Updated: May 19
My April Self-Care challenge through a becoming peaceful facebook group has taught me that taking care of myself is simple, and also not optional. Spending the time to organize my thoughts about how I've been coping with this new [normal] is better for me than any manicure ever could be. This exercise of expressing my own shift into Self-Care as a mindful endeavor vs indulgence or rest and relaxation is in itself Self-Care.
This pandemic has taught me that literally any time I devote to observing my senses is Self-Care. I can do any chore with intention, and honor it for the space it opens in my home and mind. If it is done, then it doesn't need to take up anymore headspace. I can teach my children to do more chores, thereby easing the load I bare. That is another challenge worth meeting! Teaching my kids to do the floors, dishes, laundry, clean their own bathroom. required a calm mind, and an adjustment of my expectations. Again, Self-Care. For the skills I've used to teach these chores, while being firm and kind, see Becoming Peaceful.
Back to manicures- I was an expert at not letting a manicure be restorative. Have you ever tried to accomplish as much as possible while your hands were receiving a lovely massage? Me too. My first mindfulness skill was to relax and allow myself to focus on the sensations of the hand massage. It was incredibly restoring, and a jarring difference to my usual experience. Paying close attention to enjoyable feelings served as a gateway to mindfulness.
Maybe it was insensitive to bring up manicures of pre-pandemic life. Let me make up for it by saying that this Self-Care is way better than that Self-Care. Not that I'll ever take a professional manicure for granted again.
I shared on 12/28/2019 that I had starting seeing a mental health professional for my parenting failures. I am forever grateful that I took that step, because I shudder to think how I would have handled all this, otherwise. Upping my meditation, and taking mindful pauses throughout the day made a lovely impact on my family life in a matter of weeks. Fast forward to 3/13/2020: Parenting, teaching, working all in the same place got me approaching old patterns. I had tools to shift the patterns, and vow never to go back to the old ways. After about a week of Self-Care, I noted improvement. After a month of Self-Care, I am down to the occasional day in which I raise my voice. With so many added stressors, I am impressed.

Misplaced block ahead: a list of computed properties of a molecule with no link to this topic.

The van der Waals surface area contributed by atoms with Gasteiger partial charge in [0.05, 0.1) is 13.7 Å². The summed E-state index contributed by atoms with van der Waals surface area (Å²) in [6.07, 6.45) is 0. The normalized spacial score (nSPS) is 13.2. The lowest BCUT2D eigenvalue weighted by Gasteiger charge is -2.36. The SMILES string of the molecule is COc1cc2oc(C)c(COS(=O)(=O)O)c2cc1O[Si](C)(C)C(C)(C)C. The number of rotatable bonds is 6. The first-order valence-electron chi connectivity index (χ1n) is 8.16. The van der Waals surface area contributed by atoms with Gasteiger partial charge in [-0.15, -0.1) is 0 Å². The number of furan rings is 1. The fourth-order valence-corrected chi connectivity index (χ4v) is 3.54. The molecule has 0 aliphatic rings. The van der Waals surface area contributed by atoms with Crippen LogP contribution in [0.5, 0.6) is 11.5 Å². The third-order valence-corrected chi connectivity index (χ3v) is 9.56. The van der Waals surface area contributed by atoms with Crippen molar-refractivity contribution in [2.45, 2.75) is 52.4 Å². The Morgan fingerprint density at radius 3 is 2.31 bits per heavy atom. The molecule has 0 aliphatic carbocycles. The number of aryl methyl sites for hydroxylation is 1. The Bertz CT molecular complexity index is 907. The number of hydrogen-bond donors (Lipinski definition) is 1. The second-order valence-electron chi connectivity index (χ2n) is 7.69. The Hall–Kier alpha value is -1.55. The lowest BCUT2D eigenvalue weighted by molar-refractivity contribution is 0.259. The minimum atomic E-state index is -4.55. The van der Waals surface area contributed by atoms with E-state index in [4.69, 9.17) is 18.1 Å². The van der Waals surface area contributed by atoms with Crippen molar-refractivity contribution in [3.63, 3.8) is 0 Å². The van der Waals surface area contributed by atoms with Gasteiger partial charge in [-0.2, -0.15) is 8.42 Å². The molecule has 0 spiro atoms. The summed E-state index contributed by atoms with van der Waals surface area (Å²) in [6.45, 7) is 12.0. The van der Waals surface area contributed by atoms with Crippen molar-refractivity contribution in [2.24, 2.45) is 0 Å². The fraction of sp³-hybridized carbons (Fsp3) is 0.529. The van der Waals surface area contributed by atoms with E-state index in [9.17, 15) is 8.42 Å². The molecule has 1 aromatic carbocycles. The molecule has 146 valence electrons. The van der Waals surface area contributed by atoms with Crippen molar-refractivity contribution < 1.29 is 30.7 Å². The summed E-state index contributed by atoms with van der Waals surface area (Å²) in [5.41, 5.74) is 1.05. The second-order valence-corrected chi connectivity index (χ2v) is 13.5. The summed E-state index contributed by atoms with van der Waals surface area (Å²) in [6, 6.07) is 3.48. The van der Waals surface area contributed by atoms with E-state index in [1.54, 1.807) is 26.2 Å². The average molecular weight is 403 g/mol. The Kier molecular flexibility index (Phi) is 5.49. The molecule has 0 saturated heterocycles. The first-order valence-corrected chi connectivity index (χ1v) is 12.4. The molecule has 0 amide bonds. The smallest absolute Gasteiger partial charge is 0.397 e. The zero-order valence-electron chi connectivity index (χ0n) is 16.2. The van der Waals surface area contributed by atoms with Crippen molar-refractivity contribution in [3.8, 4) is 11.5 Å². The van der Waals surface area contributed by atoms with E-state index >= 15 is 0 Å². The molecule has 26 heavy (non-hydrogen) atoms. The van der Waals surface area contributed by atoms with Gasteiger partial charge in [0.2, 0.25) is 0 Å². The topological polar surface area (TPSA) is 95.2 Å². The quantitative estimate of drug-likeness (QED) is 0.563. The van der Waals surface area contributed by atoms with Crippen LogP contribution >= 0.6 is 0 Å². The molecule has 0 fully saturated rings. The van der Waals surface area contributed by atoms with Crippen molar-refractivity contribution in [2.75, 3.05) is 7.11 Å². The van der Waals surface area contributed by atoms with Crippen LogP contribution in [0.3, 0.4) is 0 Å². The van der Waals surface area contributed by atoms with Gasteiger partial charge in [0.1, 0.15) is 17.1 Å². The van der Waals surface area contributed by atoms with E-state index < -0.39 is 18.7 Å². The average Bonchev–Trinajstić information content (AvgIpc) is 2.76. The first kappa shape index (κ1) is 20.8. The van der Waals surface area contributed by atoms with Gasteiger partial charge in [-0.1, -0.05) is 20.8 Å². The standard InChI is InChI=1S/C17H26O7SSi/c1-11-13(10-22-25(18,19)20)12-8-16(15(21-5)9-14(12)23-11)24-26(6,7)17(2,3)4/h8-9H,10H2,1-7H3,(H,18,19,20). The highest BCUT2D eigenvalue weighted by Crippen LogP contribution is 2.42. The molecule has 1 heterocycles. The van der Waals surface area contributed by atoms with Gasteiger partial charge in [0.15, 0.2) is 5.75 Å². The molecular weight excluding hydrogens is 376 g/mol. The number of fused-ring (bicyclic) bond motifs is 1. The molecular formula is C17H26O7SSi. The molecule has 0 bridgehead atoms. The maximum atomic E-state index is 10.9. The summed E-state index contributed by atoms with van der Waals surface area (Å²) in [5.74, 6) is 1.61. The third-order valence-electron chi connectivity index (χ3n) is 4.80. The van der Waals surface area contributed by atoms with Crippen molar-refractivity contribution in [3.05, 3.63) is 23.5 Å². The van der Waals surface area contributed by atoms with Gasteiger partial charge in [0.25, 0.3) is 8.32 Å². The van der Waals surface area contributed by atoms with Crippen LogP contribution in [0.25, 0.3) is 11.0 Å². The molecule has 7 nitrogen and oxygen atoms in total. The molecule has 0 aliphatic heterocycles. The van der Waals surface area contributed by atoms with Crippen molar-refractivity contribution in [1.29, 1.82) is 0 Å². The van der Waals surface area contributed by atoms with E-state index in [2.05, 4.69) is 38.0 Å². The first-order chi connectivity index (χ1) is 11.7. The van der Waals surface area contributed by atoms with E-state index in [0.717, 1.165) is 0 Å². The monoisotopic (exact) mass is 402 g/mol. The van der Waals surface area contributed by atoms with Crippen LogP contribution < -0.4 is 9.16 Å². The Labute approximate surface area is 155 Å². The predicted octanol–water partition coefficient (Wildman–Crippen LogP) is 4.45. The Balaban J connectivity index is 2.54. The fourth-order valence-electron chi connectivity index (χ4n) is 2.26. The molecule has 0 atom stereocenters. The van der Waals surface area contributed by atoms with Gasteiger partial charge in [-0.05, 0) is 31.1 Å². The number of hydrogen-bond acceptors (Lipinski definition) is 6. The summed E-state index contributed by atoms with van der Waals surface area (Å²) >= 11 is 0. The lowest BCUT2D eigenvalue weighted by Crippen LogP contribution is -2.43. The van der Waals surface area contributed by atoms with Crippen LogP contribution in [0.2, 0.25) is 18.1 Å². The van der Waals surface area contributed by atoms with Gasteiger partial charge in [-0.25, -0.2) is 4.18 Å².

True Self-Care is honoring the needs of my body and recognizing that what I do for me, I also do for those whom depend on me. Going for walks with my partner is a lovely addition to our lifestyle, and it is nice to add something while circumstances have taken so many creature comforts away. Where I've fallen short is taking the time to stretch my body for 10 minutes. After an hour away, I feel compelled to return to house-manager mode. I have neglected it, only to regret that when I felt tight and achy. She types with achey calves and ankles. Here's to hoping that the Self-Care activity of journaling leads to the Self-Care activity of stretching. This is a practice in which perfect is unattainable.
Becoming Peaceful workshops and online support groups has stocked my tool belt, but I fumble with those tools unless I am self-regulated. The mindful breaks described in Breathe Mama Breath by Shonda Moralis, MSW, LCSW are my self-regulation tools which can transform doing the dishes into Self-Care.
If you might be interested in a fairly regular, virtual meeting to explore mindfulness and self-regulation comment or email me firstname.lastname@example.org
In the meantime, I'll share my minimum mindfulness regimen:
10 minutes in my PJs, just rolled after bed, I sit and listen to birds talking.
Write down 3 things for which I am grateful
Pay attention to my latte (name all 5 senses)
Play good music in the kitchen.
If these things don't happen, I am not my best self.
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